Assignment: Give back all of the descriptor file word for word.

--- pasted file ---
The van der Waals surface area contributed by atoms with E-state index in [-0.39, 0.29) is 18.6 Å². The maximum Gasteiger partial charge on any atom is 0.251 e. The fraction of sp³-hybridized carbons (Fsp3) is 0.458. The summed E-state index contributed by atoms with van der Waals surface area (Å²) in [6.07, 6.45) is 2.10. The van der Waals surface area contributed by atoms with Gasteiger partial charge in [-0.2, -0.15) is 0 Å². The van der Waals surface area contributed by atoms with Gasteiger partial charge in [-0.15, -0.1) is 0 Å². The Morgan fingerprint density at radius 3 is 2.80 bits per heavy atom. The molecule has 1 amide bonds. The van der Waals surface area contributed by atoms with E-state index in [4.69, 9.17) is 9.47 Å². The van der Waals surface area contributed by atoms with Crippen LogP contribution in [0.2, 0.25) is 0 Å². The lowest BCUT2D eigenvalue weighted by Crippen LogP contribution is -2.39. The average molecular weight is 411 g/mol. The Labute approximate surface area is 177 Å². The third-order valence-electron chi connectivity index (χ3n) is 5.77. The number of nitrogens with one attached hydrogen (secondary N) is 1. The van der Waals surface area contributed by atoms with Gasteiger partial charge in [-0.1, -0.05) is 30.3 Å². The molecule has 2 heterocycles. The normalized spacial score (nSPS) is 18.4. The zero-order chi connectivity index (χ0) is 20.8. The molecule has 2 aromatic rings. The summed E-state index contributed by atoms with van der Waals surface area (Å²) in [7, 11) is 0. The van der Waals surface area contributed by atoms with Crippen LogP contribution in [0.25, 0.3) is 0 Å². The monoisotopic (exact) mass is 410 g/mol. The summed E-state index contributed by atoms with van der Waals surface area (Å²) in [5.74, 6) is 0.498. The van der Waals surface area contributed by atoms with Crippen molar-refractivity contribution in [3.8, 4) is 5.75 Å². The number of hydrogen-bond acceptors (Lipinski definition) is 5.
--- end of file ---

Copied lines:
The van der Waals surface area contributed by atoms with E-state index in [-0.39, 0.29) is 18.6 Å². The maximum Gasteiger partial charge on any atom is 0.251 e. The fraction of sp³-hybridized carbons (Fsp3) is 0.458. The summed E-state index contributed by atoms with van der Waals surface area (Å²) in [6.07, 6.45) is 2.10. The van der Waals surface area contributed by atoms with Gasteiger partial charge in [-0.2, -0.15) is 0 Å². The van der Waals surface area contributed by atoms with Gasteiger partial charge in [-0.15, -0.1) is 0 Å². The Morgan fingerprint density at radius 3 is 2.80 bits per heavy atom. The molecule has 1 amide bonds. The van der Waals surface area contributed by atoms with E-state index in [4.69, 9.17) is 9.47 Å². The van der Waals surface area contributed by atoms with Crippen LogP contribution in [0.2, 0.25) is 0 Å². The lowest BCUT2D eigenvalue weighted by Crippen LogP contribution is -2.39. The average molecular weight is 411 g/mol. The Labute approximate surface area is 177 Å². The third-order valence-electron chi connectivity index (χ3n) is 5.77. The number of nitrogens with one attached hydrogen (secondary N) is 1. The van der Waals surface area contributed by atoms with Gasteiger partial charge in [-0.1, -0.05) is 30.3 Å². The molecule has 2 heterocycles. The normalized spacial score (nSPS) is 18.4. The zero-order chi connectivity index (χ0) is 20.8. The molecule has 2 aromatic rings. The summed E-state index contributed by atoms with van der Waals surface area (Å²) in [7, 11) is 0. The van der Waals surface area contributed by atoms with Crippen LogP contribution in [0.25, 0.3) is 0 Å². The monoisotopic (exact) mass is 410 g/mol. The summed E-state index contributed by atoms with van der Waals surface area (Å²) in [5.74, 6) is 0.498. The van der Waals surface area contributed by atoms with Crippen molar-refractivity contribution in [3.8, 4) is 5.75 Å². The number of hydrogen-bond acceptors (Lipinski definition) is 5.